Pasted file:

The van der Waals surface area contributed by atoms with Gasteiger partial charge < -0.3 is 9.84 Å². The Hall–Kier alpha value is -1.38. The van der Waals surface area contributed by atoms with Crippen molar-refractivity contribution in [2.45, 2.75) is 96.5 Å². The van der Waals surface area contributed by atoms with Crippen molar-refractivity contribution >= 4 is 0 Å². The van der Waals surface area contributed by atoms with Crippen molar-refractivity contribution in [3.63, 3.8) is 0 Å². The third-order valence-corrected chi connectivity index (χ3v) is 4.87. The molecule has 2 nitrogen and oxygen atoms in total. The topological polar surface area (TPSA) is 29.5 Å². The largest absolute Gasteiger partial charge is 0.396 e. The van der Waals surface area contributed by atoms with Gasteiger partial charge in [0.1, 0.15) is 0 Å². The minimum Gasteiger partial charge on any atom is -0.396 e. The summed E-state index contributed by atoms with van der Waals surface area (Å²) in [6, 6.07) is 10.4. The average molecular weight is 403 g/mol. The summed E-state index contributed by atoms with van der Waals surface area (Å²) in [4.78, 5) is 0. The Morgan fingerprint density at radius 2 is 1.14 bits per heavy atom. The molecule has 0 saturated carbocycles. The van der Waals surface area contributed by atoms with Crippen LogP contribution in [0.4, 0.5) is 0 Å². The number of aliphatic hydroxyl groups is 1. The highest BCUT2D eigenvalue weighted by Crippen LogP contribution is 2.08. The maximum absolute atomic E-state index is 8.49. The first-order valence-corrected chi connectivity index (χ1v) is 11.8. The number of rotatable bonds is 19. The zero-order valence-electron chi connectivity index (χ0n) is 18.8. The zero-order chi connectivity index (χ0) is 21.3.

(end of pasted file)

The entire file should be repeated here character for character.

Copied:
The van der Waals surface area contributed by atoms with Gasteiger partial charge < -0.3 is 9.84 Å². The Hall–Kier alpha value is -1.38. The van der Waals surface area contributed by atoms with Crippen molar-refractivity contribution in [2.45, 2.75) is 96.5 Å². The van der Waals surface area contributed by atoms with Crippen molar-refractivity contribution >= 4 is 0 Å². The van der Waals surface area contributed by atoms with Crippen molar-refractivity contribution in [3.63, 3.8) is 0 Å². The third-order valence-corrected chi connectivity index (χ3v) is 4.87. The molecule has 2 nitrogen and oxygen atoms in total. The topological polar surface area (TPSA) is 29.5 Å². The largest absolute Gasteiger partial charge is 0.396 e. The van der Waals surface area contributed by atoms with Gasteiger partial charge in [0.1, 0.15) is 0 Å². The minimum Gasteiger partial charge on any atom is -0.396 e. The summed E-state index contributed by atoms with van der Waals surface area (Å²) in [6, 6.07) is 10.4. The average molecular weight is 403 g/mol. The summed E-state index contributed by atoms with van der Waals surface area (Å²) in [4.78, 5) is 0. The Morgan fingerprint density at radius 2 is 1.14 bits per heavy atom. The molecule has 0 saturated carbocycles. The van der Waals surface area contributed by atoms with Crippen LogP contribution in [0.4, 0.5) is 0 Å². The number of aliphatic hydroxyl groups is 1. The highest BCUT2D eigenvalue weighted by Crippen LogP contribution is 2.08. The maximum absolute atomic E-state index is 8.49. The first-order valence-corrected chi connectivity index (χ1v) is 11.8. The number of rotatable bonds is 19. The zero-order valence-electron chi connectivity index (χ0n) is 18.8. The zero-order chi connectivity index (χ0) is 21.3.